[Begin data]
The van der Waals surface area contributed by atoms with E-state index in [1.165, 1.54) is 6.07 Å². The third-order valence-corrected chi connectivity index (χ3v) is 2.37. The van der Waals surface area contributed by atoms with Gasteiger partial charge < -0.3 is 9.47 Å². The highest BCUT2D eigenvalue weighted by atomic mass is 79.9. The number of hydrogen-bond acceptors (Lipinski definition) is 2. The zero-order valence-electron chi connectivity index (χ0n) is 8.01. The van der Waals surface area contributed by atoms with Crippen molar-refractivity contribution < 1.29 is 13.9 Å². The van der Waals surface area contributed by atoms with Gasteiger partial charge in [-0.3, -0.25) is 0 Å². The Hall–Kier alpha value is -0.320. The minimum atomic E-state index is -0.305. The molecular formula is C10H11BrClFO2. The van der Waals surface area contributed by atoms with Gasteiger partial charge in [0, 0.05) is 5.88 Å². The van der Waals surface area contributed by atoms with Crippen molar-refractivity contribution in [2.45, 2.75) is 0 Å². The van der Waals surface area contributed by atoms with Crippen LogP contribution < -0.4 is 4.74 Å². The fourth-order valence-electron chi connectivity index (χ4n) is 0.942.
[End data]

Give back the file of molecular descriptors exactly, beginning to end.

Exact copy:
The van der Waals surface area contributed by atoms with E-state index in [1.165, 1.54) is 6.07 Å². The third-order valence-corrected chi connectivity index (χ3v) is 2.37. The van der Waals surface area contributed by atoms with Gasteiger partial charge < -0.3 is 9.47 Å². The highest BCUT2D eigenvalue weighted by atomic mass is 79.9. The number of hydrogen-bond acceptors (Lipinski definition) is 2. The zero-order valence-electron chi connectivity index (χ0n) is 8.01. The van der Waals surface area contributed by atoms with Crippen molar-refractivity contribution < 1.29 is 13.9 Å². The van der Waals surface area contributed by atoms with Gasteiger partial charge in [-0.3, -0.25) is 0 Å². The Hall–Kier alpha value is -0.320. The minimum atomic E-state index is -0.305. The molecular formula is C10H11BrClFO2. The van der Waals surface area contributed by atoms with Gasteiger partial charge in [0, 0.05) is 5.88 Å². The van der Waals surface area contributed by atoms with Crippen molar-refractivity contribution in [2.45, 2.75) is 0 Å². The van der Waals surface area contributed by atoms with Crippen LogP contribution < -0.4 is 4.74 Å². The fourth-order valence-electron chi connectivity index (χ4n) is 0.942.